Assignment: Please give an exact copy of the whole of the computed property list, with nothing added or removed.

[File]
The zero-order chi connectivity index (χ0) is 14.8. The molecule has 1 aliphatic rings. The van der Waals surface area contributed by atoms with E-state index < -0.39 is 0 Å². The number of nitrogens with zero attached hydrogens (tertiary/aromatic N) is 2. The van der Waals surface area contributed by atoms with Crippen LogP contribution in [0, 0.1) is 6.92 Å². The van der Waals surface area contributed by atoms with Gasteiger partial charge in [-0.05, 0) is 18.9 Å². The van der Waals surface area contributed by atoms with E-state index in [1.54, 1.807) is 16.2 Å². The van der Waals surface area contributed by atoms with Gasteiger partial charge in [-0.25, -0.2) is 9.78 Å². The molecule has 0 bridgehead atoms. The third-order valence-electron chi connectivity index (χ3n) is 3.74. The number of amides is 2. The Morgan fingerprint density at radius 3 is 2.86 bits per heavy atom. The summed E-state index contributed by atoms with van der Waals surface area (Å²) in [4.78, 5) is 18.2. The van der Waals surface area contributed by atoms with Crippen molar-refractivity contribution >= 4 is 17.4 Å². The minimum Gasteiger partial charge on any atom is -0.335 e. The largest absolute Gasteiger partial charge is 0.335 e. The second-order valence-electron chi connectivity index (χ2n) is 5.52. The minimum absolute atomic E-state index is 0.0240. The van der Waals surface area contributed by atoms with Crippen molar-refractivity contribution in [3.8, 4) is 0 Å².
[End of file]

The zero-order chi connectivity index (χ0) is 14.8. The molecule has 1 aliphatic rings. The van der Waals surface area contributed by atoms with E-state index < -0.39 is 0 Å². The number of nitrogens with zero attached hydrogens (tertiary/aromatic N) is 2. The van der Waals surface area contributed by atoms with Crippen LogP contribution in [0, 0.1) is 6.92 Å². The van der Waals surface area contributed by atoms with Gasteiger partial charge in [-0.05, 0) is 18.9 Å². The van der Waals surface area contributed by atoms with E-state index in [1.54, 1.807) is 16.2 Å². The van der Waals surface area contributed by atoms with Gasteiger partial charge in [-0.25, -0.2) is 9.78 Å². The molecule has 0 bridgehead atoms. The third-order valence-electron chi connectivity index (χ3n) is 3.74. The number of amides is 2. The Morgan fingerprint density at radius 3 is 2.86 bits per heavy atom. The summed E-state index contributed by atoms with van der Waals surface area (Å²) in [4.78, 5) is 18.2. The van der Waals surface area contributed by atoms with Crippen molar-refractivity contribution >= 4 is 17.4 Å². The minimum Gasteiger partial charge on any atom is -0.335 e. The largest absolute Gasteiger partial charge is 0.335 e. The second-order valence-electron chi connectivity index (χ2n) is 5.52. The minimum absolute atomic E-state index is 0.0240. The van der Waals surface area contributed by atoms with Crippen molar-refractivity contribution in [3.8, 4) is 0 Å².